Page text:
Apple files for a patent on a material that looks like metal, but allows for wireless reception


For some, the antenna lines on the Apple iPhone 6 and Apple iPhone 6 Plus are as annoying as panty lines are to women. Back in October, we told you that some owners using the latest iPhone models were finding that these lines were getting discolored by sliding the phone in and out of jean pockets. Still, it beats the antenna system that was employed on the Apple iPhone 4 which spawned Antennagate.

Nonetheless, Apple is looking to get rid of those Antenna lines, which are necessary to get a radio signal through the anodized metal used on the iPhone 6 and iPhone 6 Plus. As the first step to removing those lines, Apple has filed an application with the USPTO for a new metal that has the same look and feel as the material used on the latest iterations of Apple's smartphone. But this new material will allow radio signals to reach the components inside a future iPhone model by having enough transparency to let them through.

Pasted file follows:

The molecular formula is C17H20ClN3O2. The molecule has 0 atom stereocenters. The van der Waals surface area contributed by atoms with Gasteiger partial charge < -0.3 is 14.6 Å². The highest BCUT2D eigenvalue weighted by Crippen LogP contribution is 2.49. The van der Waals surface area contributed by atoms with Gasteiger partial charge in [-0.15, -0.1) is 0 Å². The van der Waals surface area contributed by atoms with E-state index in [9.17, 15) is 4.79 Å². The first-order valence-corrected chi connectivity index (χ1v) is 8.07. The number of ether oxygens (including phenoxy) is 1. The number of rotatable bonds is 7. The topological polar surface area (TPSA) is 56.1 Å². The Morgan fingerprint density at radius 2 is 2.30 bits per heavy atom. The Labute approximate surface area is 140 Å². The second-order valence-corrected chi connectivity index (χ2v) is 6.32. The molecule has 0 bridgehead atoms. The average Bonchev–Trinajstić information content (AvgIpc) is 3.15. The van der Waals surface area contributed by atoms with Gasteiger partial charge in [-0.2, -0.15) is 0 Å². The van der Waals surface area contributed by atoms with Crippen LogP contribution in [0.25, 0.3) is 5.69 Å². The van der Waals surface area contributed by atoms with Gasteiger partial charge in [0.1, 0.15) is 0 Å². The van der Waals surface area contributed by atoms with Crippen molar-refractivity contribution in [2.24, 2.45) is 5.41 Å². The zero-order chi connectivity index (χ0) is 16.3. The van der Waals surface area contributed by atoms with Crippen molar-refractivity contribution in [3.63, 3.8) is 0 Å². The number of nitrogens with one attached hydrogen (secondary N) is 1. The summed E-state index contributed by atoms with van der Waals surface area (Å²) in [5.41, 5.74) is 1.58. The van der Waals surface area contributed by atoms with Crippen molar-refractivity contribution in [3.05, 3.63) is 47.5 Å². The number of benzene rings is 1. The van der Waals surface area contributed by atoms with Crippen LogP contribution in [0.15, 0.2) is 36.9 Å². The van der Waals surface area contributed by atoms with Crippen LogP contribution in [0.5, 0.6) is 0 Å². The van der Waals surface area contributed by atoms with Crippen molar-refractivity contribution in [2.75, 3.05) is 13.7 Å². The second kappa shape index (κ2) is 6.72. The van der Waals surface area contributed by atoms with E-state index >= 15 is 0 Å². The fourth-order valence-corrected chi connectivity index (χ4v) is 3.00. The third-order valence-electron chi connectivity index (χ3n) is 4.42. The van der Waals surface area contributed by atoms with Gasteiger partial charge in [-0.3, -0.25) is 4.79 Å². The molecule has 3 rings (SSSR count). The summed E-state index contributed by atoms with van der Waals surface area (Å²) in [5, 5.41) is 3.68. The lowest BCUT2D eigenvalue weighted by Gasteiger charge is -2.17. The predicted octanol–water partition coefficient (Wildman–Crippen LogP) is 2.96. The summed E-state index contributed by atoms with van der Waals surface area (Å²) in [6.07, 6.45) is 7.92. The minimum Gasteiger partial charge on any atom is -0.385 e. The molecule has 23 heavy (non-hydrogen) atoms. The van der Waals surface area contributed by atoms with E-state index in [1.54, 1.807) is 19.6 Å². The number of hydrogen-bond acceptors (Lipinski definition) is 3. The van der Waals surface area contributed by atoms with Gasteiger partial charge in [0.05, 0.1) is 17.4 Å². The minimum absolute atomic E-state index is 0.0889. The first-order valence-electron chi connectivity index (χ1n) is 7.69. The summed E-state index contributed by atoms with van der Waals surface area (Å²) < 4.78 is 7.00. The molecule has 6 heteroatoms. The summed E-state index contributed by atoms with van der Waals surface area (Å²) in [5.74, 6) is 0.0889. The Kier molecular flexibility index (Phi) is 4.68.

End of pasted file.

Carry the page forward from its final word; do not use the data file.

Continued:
The patent application mentions a couple of different ways that Apple can produce this imitation anodized metal. One way involves depositing a non-capacitive layer on top of a metal oxide layer. Another method involves the forming of an imitation metal oxide layer and covering it with a non-capacitive layer.


There is no guarantee that Apple will ever use the methods outlined in the patent application. Still, for those who would rather see the iPhone sport a clean look, this patent application offers some hope.

source: USPTO via BusinessInsider

FEATURED VIDEO

Latest Stories

This copy is for your personal, non-commercial use only. You can order presentation-ready copies for distribution to your colleagues, clients or customers at https://www.parsintl.com/phonearena or use the Reprints & Permissions tool that appears at the bottom of each web page. Visit https://www.parsintl.com/ for samples and additional information.
FCC OKs Cingular's purchase of AT&T Wireless